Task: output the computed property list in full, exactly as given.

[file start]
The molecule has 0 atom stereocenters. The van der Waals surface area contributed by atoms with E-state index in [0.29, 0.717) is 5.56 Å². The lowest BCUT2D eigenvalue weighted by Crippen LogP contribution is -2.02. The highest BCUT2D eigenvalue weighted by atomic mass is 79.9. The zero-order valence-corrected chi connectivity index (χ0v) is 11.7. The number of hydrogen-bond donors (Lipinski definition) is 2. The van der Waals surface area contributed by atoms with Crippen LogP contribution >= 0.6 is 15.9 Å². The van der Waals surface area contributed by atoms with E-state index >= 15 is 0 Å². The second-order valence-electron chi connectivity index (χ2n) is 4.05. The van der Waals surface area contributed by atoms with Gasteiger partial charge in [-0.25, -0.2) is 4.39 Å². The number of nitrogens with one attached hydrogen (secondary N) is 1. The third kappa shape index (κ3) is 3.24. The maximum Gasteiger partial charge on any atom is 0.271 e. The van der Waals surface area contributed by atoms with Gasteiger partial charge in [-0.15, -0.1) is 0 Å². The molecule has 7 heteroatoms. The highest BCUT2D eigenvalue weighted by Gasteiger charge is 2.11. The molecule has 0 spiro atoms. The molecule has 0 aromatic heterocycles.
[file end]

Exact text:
The molecule has 0 atom stereocenters. The van der Waals surface area contributed by atoms with E-state index in [0.29, 0.717) is 5.56 Å². The lowest BCUT2D eigenvalue weighted by Crippen LogP contribution is -2.02. The highest BCUT2D eigenvalue weighted by atomic mass is 79.9. The zero-order valence-corrected chi connectivity index (χ0v) is 11.7. The number of hydrogen-bond donors (Lipinski definition) is 2. The van der Waals surface area contributed by atoms with Crippen LogP contribution >= 0.6 is 15.9 Å². The van der Waals surface area contributed by atoms with E-state index >= 15 is 0 Å². The second-order valence-electron chi connectivity index (χ2n) is 4.05. The van der Waals surface area contributed by atoms with Gasteiger partial charge in [-0.25, -0.2) is 4.39 Å². The number of nitrogens with one attached hydrogen (secondary N) is 1. The third kappa shape index (κ3) is 3.24. The maximum Gasteiger partial charge on any atom is 0.271 e. The van der Waals surface area contributed by atoms with Gasteiger partial charge in [-0.15, -0.1) is 0 Å². The molecule has 7 heteroatoms. The highest BCUT2D eigenvalue weighted by Gasteiger charge is 2.11. The molecule has 0 spiro atoms. The molecule has 0 aromatic heterocycles.